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Council Accused of Cutting Corners on Canal


For release 5th December 2006

Manukau City Council Accused of Cutting Corners on Canal Project


Manukau City Council has been accused of cutting important regulatory corners over the controversial canal housing development proposed for near Clevedon, to the south-east of Auckland.

For the last two weeks, council members have been hearing submissions for and against a District Plan Change needed to facilitate the development, known as 'The Wairoa River Maritime Village'. The hearing continues this week with three additional days in mid-December also earmarked for the proceedings.

In the course of presenting a personal submission, local resident and environmental scientist, Lindsey Britton, told councillors that the MCC should have insisted on a 'Social Impact Assessment' (SIA) long before the submission stage was reached.

In the absence of an SIA, the council could, she maintains, be considered to be acting ultra vires (beyond its capacity) in 'adopting' the plan change without this information to hand. This, she believes, could impact on the legal status of any decision councillors make as a result of the current hearing.

"Despite its name, the proposed development would not be a village but merely a housing project, built on man-made canals and designed for residence only. If the project went ahead, there would be up to a thousand new residents dependent for some of their needs on shops, businesses and recreational facilities in Clevedon Village itself. Inevitably, this would have major social and cultural impacts on the existing local community," she says.

"In circumstances such as this, the Resource Management Act requires developers to commission a Social Impact Assessment at an early stage in proceedings, as part of their 'Section 32 Analysis'.

"In this particular case, the need for an SIA was recognised by the Manukau City Planning Officer initially responsible for processing the Plan Change application. This officer subsequently resigned.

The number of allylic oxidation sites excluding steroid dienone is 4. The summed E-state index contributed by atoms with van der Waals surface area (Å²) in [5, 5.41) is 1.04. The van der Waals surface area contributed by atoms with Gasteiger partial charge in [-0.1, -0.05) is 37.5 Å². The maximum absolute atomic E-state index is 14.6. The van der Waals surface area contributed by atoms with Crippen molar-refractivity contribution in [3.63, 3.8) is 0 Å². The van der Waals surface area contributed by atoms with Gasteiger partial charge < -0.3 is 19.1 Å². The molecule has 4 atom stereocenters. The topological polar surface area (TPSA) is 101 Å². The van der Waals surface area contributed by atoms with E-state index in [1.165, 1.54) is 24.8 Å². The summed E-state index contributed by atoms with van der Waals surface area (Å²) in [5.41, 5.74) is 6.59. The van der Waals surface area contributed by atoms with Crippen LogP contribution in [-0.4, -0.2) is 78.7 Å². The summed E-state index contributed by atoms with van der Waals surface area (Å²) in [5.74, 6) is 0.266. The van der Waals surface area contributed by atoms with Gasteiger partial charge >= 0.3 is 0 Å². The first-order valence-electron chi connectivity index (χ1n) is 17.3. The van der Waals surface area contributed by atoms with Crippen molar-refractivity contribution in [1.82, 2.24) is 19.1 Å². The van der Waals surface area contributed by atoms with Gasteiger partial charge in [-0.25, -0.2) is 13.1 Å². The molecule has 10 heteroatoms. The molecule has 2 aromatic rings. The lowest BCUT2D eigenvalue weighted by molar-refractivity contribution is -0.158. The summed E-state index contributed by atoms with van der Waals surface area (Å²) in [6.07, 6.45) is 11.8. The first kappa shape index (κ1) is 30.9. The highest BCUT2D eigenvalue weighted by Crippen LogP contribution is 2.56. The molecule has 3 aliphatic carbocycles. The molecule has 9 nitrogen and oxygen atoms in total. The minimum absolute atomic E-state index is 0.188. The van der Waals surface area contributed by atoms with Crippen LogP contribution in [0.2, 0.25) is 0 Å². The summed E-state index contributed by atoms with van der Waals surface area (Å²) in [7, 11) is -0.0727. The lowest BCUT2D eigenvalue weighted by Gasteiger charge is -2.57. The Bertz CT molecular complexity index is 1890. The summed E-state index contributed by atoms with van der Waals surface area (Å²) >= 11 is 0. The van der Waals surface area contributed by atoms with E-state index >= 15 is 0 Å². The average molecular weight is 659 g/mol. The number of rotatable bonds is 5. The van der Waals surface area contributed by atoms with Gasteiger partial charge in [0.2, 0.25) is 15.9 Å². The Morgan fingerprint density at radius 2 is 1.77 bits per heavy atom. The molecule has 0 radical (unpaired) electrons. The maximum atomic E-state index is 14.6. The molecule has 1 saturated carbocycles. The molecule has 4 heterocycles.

"Far from insisting on an SIA, Council decided to adopt the proposed Plan Change as its own. From that point on, there was an even greater onus on Council to ensure an SIA was completed" Ms Britton says.

"A Social Impact Assessment provides a knowledge base for the systematic appraisal in advance of exactly how a proposed development would impact on the quality of life of the people and communities affected. Typically, it involves extensive liaison and the gathering of opinions and information from members of the local community.

"Had Council commissioned an SIA at an earlier stage, certain key questions about Clevedon's abilities to meet the needs of up to a thousand newcomers would have become quickly apparent.

"For example, it is questionable whether there is sufficient capacity in the local kindergarten and after-school facilities and whether local doctors could respond adequately to a sudden large increase in patient numbers.

"It is also open to question whether Clevedon Village's current infrastructure would allow for the level of commercial expansion required by a greatly expanded population in the near vicinity. Certainly, many Clevedon Village properties have failed sewage treatment systems and, after heavy rain, in some parts of the village, sewage can be seen running over footpaths. Any solution to such problems could be many years away, due to cost overruns on the new Kawakawa Bay sewage treatment scheme," Ms Britton says.

"Manukau City Council has a justifiably strong reputation for consulting local communities over matters of social concern. It is very disappointing to see Council fall below its own high standards with respect to the canal housing project," she adds.

In addition to her role as an environmental scientist, Lindsey Britton has worked as Senior Policy Analyst with the Bradford and Northern Housing Association, one of the United Kingdom's largest not-for-profit housing agencies. In this role, she gained considerable insight into the human impact of new housing developments.

Lindsey Britton is currently Chair of Clevedon CARES, a community organisation formed to oppose the canal housing project.


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